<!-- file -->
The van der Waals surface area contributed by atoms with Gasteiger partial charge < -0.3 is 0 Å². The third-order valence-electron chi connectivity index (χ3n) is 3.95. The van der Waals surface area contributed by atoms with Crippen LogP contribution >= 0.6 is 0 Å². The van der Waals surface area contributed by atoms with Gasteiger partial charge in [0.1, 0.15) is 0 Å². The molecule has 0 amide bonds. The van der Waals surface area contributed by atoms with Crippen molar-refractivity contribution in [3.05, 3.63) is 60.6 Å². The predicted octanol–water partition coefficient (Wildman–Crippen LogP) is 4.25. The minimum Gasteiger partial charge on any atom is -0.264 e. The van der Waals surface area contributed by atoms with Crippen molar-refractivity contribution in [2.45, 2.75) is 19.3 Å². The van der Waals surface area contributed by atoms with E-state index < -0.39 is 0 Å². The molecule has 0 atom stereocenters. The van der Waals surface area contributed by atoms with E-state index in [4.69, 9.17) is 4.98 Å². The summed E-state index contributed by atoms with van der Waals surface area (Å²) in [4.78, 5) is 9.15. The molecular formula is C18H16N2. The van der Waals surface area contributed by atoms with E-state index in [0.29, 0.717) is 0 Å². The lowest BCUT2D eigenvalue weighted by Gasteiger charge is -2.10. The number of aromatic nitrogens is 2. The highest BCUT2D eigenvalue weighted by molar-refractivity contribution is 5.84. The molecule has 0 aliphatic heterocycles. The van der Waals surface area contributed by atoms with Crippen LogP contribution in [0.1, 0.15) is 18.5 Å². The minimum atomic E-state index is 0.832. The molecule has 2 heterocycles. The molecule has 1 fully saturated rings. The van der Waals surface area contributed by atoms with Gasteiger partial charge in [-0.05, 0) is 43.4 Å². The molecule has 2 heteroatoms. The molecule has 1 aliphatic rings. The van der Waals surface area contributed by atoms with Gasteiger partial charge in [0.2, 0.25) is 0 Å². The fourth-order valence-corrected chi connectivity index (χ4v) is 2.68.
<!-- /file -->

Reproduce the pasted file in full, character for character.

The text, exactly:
The van der Waals surface area contributed by atoms with Gasteiger partial charge < -0.3 is 0 Å². The third-order valence-electron chi connectivity index (χ3n) is 3.95. The van der Waals surface area contributed by atoms with Crippen LogP contribution >= 0.6 is 0 Å². The van der Waals surface area contributed by atoms with Gasteiger partial charge in [0.1, 0.15) is 0 Å². The molecule has 0 amide bonds. The van der Waals surface area contributed by atoms with Crippen molar-refractivity contribution in [3.05, 3.63) is 60.6 Å². The predicted octanol–water partition coefficient (Wildman–Crippen LogP) is 4.25. The minimum Gasteiger partial charge on any atom is -0.264 e. The van der Waals surface area contributed by atoms with Crippen molar-refractivity contribution in [2.45, 2.75) is 19.3 Å². The van der Waals surface area contributed by atoms with E-state index < -0.39 is 0 Å². The molecule has 0 atom stereocenters. The van der Waals surface area contributed by atoms with E-state index in [4.69, 9.17) is 4.98 Å². The summed E-state index contributed by atoms with van der Waals surface area (Å²) in [4.78, 5) is 9.15. The molecular formula is C18H16N2. The van der Waals surface area contributed by atoms with E-state index in [0.29, 0.717) is 0 Å². The lowest BCUT2D eigenvalue weighted by Gasteiger charge is -2.10. The number of aromatic nitrogens is 2. The highest BCUT2D eigenvalue weighted by molar-refractivity contribution is 5.84. The molecule has 0 aliphatic heterocycles. The van der Waals surface area contributed by atoms with Crippen LogP contribution in [0.1, 0.15) is 18.5 Å². The minimum atomic E-state index is 0.832. The molecule has 2 heterocycles. The molecule has 1 fully saturated rings. The van der Waals surface area contributed by atoms with Gasteiger partial charge in [-0.05, 0) is 43.4 Å². The molecule has 2 heteroatoms. The molecule has 1 aliphatic rings. The van der Waals surface area contributed by atoms with Gasteiger partial charge in [0.2, 0.25) is 0 Å². The fourth-order valence-corrected chi connectivity index (χ4v) is 2.68.